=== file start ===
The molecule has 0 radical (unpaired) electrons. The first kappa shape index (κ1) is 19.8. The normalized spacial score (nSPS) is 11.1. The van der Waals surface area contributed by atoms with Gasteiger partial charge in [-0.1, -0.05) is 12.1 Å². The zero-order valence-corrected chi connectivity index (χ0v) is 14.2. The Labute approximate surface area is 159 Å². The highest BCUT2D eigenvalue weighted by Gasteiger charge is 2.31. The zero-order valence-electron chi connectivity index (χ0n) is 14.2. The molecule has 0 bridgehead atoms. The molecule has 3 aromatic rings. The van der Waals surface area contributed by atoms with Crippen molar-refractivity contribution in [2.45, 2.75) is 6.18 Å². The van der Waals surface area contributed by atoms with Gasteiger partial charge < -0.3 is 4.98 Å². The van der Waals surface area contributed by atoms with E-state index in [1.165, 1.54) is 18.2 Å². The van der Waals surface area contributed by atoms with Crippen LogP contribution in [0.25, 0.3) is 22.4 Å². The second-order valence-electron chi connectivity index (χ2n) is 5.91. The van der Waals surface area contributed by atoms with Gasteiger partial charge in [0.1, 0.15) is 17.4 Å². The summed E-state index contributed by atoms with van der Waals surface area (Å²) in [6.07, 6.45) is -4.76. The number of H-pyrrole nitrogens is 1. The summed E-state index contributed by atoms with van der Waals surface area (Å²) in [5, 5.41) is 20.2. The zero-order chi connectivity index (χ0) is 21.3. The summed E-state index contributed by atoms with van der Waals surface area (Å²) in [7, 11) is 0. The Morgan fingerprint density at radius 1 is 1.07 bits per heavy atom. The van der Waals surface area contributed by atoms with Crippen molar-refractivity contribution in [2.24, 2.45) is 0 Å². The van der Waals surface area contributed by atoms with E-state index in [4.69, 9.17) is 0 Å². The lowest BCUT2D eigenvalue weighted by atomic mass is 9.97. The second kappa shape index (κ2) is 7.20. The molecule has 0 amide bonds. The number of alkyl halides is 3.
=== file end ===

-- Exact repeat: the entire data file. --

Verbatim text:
The molecule has 0 radical (unpaired) electrons. The first kappa shape index (κ1) is 19.8. The normalized spacial score (nSPS) is 11.1. The van der Waals surface area contributed by atoms with Gasteiger partial charge in [-0.1, -0.05) is 12.1 Å². The zero-order valence-corrected chi connectivity index (χ0v) is 14.2. The Labute approximate surface area is 159 Å². The highest BCUT2D eigenvalue weighted by Gasteiger charge is 2.31. The zero-order valence-electron chi connectivity index (χ0n) is 14.2. The molecule has 0 bridgehead atoms. The molecule has 3 aromatic rings. The van der Waals surface area contributed by atoms with Crippen molar-refractivity contribution in [2.45, 2.75) is 6.18 Å². The van der Waals surface area contributed by atoms with Gasteiger partial charge < -0.3 is 4.98 Å². The van der Waals surface area contributed by atoms with E-state index in [1.165, 1.54) is 18.2 Å². The van der Waals surface area contributed by atoms with Crippen LogP contribution in [0.25, 0.3) is 22.4 Å². The second-order valence-electron chi connectivity index (χ2n) is 5.91. The van der Waals surface area contributed by atoms with Gasteiger partial charge in [0.1, 0.15) is 17.4 Å². The summed E-state index contributed by atoms with van der Waals surface area (Å²) in [6.07, 6.45) is -4.76. The number of H-pyrrole nitrogens is 1. The summed E-state index contributed by atoms with van der Waals surface area (Å²) in [5, 5.41) is 20.2. The zero-order chi connectivity index (χ0) is 21.3. The summed E-state index contributed by atoms with van der Waals surface area (Å²) in [7, 11) is 0. The Morgan fingerprint density at radius 1 is 1.07 bits per heavy atom. The van der Waals surface area contributed by atoms with Crippen molar-refractivity contribution in [2.24, 2.45) is 0 Å². The van der Waals surface area contributed by atoms with E-state index in [4.69, 9.17) is 0 Å². The lowest BCUT2D eigenvalue weighted by atomic mass is 9.97. The second kappa shape index (κ2) is 7.20. The molecule has 0 amide bonds. The number of alkyl halides is 3.